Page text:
Amongst those who do escape the perils of addiction, other demons remain. Rarely have I met a person in recovery from Substance Use Disorder (SUD) who did not have a great deal of repressed trauma, a wealth of unresolved grief and loss, and underlying mental illness.
Recovery is a lifelong process designed to promote health, manageability, and sustainability. Yet there are times when we have to do things we’re not ready to do because life circumstances demand it. Like a recovering heroin addict who has to take pain medication following a major surgery or having to take a job that isn’t conducive to your recovery because the bills must be paid.
Seeking safety is a spiritual undertaking. It requires connection and a shift in awareness. Hypervigilance is constantly scanning for threats. Serenity is knowing that either no threat currently exists or that we’re equipped to deal with it if there is one. This is not something we can do alone. We need progressively more safe people and safe places.
There’s a meme to the effect of, “I remind myself that my survival rate of bad days is 100%.” I’ve gotten through the last three hours by saying to myself, “Just do what you can. Just do the next right thing.” This is me officially starting my day over. I’m not going to agonize. I’m not even going to stress. I’m going to practice acceptance while mindful of what my friends in AA say, “You don’t have to like something to accept it.”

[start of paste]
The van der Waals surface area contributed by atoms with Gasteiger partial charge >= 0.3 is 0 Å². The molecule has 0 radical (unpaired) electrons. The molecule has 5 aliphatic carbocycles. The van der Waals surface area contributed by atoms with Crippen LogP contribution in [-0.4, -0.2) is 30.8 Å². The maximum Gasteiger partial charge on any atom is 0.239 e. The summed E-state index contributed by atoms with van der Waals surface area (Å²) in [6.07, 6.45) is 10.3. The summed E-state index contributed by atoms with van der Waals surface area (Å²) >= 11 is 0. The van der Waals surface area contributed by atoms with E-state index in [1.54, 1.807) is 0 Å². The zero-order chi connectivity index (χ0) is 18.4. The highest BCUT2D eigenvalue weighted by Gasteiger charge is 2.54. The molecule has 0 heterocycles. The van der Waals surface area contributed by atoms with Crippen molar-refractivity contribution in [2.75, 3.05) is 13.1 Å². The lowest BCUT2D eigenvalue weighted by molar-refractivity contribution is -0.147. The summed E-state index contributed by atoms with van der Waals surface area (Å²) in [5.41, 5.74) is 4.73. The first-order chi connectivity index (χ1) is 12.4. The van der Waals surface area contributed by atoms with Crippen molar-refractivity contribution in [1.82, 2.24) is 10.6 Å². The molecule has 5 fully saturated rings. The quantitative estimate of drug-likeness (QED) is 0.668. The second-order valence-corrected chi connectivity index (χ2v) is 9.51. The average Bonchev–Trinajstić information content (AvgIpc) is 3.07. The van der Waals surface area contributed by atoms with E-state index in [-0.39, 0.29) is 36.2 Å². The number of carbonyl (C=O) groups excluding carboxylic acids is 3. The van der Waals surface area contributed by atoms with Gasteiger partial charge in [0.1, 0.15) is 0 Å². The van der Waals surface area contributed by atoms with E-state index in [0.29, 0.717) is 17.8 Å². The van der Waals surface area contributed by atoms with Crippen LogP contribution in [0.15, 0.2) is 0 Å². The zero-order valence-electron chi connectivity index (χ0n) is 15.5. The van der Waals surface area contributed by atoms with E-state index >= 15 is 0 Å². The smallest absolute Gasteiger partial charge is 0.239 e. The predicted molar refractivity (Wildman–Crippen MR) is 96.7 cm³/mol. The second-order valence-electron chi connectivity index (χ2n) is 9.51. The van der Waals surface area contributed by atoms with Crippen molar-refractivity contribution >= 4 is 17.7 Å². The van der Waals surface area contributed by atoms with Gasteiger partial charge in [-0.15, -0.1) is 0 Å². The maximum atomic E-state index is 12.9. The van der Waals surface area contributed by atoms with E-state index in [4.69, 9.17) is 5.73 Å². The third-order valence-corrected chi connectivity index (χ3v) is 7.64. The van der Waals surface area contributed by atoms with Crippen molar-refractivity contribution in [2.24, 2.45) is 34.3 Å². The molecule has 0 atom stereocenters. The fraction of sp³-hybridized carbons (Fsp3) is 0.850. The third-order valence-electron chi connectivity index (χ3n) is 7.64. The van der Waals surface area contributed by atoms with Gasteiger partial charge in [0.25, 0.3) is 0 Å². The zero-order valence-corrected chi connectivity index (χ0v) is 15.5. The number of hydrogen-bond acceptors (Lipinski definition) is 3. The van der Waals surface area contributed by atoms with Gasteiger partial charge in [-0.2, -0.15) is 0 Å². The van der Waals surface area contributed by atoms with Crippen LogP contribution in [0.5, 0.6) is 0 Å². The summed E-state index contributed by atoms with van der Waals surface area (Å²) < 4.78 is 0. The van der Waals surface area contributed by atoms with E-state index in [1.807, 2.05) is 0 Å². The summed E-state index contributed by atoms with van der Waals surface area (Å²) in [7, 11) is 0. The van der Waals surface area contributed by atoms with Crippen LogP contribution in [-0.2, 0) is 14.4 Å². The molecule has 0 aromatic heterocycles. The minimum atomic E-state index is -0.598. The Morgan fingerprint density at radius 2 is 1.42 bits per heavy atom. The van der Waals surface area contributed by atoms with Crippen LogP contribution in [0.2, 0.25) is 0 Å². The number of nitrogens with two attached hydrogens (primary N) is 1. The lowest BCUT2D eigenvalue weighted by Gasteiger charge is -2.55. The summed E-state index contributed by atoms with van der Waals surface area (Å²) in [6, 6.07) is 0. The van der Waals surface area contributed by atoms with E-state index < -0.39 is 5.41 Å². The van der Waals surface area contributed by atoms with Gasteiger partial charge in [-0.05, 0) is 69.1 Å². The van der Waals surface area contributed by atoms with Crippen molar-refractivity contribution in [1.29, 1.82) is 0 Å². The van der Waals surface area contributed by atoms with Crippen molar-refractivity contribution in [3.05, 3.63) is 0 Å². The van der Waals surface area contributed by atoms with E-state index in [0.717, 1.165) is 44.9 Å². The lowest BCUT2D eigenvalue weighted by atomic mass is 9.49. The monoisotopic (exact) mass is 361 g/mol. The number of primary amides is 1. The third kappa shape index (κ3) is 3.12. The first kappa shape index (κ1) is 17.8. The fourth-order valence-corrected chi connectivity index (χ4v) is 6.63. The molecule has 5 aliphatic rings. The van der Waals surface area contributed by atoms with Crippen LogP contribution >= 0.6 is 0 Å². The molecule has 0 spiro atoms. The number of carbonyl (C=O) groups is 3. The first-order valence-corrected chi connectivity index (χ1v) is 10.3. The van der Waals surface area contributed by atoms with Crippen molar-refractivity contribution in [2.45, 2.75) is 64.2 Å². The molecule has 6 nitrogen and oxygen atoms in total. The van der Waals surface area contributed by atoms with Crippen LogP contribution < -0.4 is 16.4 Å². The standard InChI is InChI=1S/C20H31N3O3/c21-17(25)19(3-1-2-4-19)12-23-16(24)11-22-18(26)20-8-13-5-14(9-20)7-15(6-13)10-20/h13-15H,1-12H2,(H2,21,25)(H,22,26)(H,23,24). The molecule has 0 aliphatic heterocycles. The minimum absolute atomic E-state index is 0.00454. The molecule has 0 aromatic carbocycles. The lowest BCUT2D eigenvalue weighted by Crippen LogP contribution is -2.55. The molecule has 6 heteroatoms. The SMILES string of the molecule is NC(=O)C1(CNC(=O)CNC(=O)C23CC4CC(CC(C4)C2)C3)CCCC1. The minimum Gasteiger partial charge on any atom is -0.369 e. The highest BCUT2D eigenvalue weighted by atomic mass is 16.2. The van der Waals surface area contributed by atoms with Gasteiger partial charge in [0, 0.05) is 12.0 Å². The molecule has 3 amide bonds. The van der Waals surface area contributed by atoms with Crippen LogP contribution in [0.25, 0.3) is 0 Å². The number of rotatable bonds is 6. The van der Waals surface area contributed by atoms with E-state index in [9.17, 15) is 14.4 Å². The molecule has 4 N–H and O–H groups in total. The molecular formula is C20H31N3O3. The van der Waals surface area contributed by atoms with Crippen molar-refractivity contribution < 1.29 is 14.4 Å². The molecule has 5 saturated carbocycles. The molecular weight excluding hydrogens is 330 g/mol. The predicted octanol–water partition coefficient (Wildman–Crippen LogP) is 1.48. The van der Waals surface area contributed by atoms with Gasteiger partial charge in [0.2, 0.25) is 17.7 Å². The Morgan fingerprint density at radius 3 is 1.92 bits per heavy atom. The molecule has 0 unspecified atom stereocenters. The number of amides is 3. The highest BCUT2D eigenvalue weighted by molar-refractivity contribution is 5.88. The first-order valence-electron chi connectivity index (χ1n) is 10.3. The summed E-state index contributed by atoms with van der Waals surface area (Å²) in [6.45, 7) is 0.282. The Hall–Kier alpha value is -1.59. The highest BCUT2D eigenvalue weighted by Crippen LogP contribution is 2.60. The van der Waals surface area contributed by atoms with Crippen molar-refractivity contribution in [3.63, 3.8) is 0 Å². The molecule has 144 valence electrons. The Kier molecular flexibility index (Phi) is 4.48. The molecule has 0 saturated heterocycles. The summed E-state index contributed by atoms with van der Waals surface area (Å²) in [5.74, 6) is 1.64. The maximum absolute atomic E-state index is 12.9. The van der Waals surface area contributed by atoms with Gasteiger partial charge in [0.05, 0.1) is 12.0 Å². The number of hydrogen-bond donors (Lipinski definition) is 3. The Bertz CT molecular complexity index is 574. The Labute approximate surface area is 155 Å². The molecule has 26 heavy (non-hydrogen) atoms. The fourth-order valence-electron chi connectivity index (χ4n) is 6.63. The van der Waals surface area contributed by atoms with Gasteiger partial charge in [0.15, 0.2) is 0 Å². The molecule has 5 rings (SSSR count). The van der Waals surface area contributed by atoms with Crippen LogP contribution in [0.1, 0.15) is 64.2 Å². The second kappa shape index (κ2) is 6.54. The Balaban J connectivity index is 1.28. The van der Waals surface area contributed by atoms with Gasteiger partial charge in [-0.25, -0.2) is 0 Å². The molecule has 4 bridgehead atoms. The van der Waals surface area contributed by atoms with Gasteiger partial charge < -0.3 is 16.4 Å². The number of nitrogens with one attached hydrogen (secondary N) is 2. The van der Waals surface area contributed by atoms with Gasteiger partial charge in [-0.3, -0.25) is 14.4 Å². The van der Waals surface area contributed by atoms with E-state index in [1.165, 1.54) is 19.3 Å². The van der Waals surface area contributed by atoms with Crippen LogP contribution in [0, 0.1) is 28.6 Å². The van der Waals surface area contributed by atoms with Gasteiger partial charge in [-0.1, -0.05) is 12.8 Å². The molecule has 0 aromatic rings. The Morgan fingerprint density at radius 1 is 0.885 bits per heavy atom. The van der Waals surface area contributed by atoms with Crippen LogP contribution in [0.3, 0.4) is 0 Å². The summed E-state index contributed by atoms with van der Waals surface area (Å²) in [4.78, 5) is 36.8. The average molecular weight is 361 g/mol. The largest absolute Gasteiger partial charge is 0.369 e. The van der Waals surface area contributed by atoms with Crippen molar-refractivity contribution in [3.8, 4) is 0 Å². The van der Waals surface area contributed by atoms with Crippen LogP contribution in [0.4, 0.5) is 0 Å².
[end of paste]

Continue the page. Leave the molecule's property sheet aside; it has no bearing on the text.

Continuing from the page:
One of the things I most often hear from folks I serve is how awkward it is for them to reach out and ask for help. I totally understand that feeling, but I encourage folks to consider that this is the easiest way to stagnate their recovery. To be self-conscious and embarrassed is understandable. We need to be mindful that these experiences are not only common; they’re familiar to the folks we’d reach out to.